Swiss Communities in Canada
Swiss Mercenaries working for the French arrived on the island of St. Coix in 1604. The most prominent Swiss immigrant in 17th-century New France was Jacques Bizard (1642-92), a mercenary who in 1672 arrived as aide-de-camp to the Comte de Frontenac.
Swiss merchants and pioneers were granted lands in 1665 at Le Grand Anse. Known today as La Pocatière, Qué, it is still popularly known as "Le canton des Suisses."
Canada has been a destination for Swiss emigration since the 17th century.
Switzerland opened its first consulate in Montreal in 1875 and established diplomatic relations with Canada in 1945.
Unlike other Europeans, a very low proportion of Swiss arrived in Canada before 1971 with nearly 85% arrived after 1971.
Canada is a country founded on agriculture and it was built largely by immigrants and the children of immigrants. Canadian agricultural statistics 2001 show more than two-thirds of Swiss immigrant farmers are in Ontario and Quebec, predominately in the dairy industry.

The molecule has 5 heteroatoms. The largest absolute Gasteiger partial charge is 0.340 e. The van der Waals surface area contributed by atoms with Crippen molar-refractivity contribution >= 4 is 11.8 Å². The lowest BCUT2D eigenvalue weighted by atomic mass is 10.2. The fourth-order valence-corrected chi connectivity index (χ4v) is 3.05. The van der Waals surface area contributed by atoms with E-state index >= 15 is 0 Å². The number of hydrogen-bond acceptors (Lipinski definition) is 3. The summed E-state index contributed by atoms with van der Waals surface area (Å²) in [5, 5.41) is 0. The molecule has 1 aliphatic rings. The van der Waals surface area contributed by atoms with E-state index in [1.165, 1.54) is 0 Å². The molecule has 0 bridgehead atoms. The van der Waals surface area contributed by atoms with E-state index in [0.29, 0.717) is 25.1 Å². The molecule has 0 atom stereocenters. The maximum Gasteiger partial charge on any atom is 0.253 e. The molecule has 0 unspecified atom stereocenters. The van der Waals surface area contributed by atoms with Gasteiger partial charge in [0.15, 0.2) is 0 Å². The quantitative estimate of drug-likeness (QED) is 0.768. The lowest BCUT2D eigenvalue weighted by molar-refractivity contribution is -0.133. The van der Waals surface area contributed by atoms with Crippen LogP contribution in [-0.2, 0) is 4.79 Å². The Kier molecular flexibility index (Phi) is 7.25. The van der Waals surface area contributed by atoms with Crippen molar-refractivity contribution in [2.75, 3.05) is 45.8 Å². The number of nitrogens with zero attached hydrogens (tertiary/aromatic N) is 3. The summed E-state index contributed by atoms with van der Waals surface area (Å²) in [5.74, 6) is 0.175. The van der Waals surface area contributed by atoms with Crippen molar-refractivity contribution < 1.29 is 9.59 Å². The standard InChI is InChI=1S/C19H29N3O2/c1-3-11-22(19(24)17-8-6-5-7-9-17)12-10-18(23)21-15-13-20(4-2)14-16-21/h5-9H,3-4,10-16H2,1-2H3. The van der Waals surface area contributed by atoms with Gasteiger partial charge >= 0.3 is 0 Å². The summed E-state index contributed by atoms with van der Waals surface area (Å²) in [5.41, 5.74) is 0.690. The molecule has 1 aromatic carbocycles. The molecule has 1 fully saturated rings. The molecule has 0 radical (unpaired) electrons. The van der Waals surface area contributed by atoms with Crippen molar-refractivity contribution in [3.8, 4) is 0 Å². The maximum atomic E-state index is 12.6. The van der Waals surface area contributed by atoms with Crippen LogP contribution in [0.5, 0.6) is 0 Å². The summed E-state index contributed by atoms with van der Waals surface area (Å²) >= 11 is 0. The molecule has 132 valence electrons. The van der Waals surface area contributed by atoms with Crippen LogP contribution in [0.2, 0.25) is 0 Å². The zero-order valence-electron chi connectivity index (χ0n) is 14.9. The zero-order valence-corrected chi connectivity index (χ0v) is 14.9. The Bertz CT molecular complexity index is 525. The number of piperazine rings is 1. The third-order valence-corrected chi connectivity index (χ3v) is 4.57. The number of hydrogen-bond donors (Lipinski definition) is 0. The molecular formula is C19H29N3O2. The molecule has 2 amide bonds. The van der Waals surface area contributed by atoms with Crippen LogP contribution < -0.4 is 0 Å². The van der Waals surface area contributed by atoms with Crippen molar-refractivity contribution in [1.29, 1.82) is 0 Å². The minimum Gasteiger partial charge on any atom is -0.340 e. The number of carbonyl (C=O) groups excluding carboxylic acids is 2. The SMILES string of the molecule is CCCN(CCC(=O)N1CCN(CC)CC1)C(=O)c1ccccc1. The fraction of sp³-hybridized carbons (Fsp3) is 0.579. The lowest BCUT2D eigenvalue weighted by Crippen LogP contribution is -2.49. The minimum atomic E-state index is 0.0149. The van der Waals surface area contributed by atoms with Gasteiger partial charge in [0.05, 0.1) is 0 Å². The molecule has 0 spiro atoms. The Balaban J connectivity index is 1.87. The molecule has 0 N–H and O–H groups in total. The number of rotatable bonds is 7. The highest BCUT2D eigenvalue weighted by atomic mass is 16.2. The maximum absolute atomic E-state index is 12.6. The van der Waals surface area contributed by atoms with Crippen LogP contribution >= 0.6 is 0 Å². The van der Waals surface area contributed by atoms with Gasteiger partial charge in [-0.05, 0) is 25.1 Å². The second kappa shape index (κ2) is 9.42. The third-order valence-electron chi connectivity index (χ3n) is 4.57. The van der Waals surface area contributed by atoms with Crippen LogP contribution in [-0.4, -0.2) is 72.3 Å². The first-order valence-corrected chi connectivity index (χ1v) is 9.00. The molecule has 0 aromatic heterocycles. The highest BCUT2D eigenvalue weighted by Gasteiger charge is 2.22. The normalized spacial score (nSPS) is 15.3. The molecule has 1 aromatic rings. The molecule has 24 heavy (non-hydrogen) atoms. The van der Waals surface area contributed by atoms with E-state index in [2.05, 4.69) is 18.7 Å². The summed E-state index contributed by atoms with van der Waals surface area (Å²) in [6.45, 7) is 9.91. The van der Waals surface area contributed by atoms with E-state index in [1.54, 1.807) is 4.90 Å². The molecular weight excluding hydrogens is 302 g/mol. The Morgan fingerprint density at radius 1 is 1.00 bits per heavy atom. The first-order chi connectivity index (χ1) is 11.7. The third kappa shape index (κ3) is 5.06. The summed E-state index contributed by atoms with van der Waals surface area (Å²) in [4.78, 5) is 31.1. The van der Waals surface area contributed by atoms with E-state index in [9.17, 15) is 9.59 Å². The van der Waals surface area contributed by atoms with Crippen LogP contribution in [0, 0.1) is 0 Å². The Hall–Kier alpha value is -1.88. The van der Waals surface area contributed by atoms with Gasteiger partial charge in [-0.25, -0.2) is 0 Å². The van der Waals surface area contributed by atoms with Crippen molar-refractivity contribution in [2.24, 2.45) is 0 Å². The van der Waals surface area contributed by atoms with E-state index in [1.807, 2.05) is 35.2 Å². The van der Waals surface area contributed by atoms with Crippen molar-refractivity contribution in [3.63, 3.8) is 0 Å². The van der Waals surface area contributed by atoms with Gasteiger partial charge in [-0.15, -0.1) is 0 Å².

The Swiss franc began its climb to a very favorable exchange rate in the early seventies, making Canadian land a bargain by comparison. Swiss farmers in Canada report that Canada’s topography is much more conducive to farming.
Post World War Two the majority of Swiss immigrants were professional and entrepreneurial individuals, the majority of whom went into urban centers. Provincial capitals had their own Swiss clubs, associations and publications.
Ilona Shulman Spaar is the author of "Swiss Immigration to Canada" commissioned by the Consulate General of Canada in Vancouver on it's 100th anniversary. Published in 2013.
The book covers Swiss pioneers, colonies and group settlements, club life, economic life, academia, arts and artists, and more.
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In the 1850s, gold miner and businessman George Stelli became the first Swiss to settle in the province of British Columbia. Other Swiss followed including legendary Swiss mountain guides brought their mountaineering skills and expertise in mountain rescue and avalanche safety to Canada in the early 1900's. Filmmaker Josias Tschanz, Swiss-Canadian, was commissioned by the Consulate General of Vancouver to make a documentary on the guides as part of the mission's 100 year celebrations.